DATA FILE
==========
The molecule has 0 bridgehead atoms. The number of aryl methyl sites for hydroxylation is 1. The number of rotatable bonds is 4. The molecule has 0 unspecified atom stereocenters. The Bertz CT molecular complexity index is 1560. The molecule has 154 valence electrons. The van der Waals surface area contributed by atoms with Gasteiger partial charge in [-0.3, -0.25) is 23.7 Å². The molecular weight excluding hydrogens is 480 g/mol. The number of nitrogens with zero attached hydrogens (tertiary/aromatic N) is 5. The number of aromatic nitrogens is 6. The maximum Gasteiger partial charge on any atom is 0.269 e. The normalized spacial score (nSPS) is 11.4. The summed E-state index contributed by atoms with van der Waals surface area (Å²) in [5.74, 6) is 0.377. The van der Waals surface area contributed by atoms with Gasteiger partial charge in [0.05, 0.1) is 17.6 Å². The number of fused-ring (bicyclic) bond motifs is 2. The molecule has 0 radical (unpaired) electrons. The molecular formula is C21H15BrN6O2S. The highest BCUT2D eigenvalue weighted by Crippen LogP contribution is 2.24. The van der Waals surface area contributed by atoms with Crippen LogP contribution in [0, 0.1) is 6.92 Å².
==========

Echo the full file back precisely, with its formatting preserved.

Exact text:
The molecule has 0 bridgehead atoms. The number of aryl methyl sites for hydroxylation is 1. The number of rotatable bonds is 4. The molecule has 0 unspecified atom stereocenters. The Bertz CT molecular complexity index is 1560. The molecule has 154 valence electrons. The van der Waals surface area contributed by atoms with Gasteiger partial charge in [-0.3, -0.25) is 23.7 Å². The molecular weight excluding hydrogens is 480 g/mol. The number of nitrogens with zero attached hydrogens (tertiary/aromatic N) is 5. The number of aromatic nitrogens is 6. The maximum Gasteiger partial charge on any atom is 0.269 e. The normalized spacial score (nSPS) is 11.4. The summed E-state index contributed by atoms with van der Waals surface area (Å²) in [5.74, 6) is 0.377. The van der Waals surface area contributed by atoms with Gasteiger partial charge in [0.05, 0.1) is 17.6 Å². The number of fused-ring (bicyclic) bond motifs is 2. The molecule has 0 radical (unpaired) electrons. The molecular formula is C21H15BrN6O2S. The highest BCUT2D eigenvalue weighted by Crippen LogP contribution is 2.24. The van der Waals surface area contributed by atoms with Crippen LogP contribution in [0, 0.1) is 6.92 Å².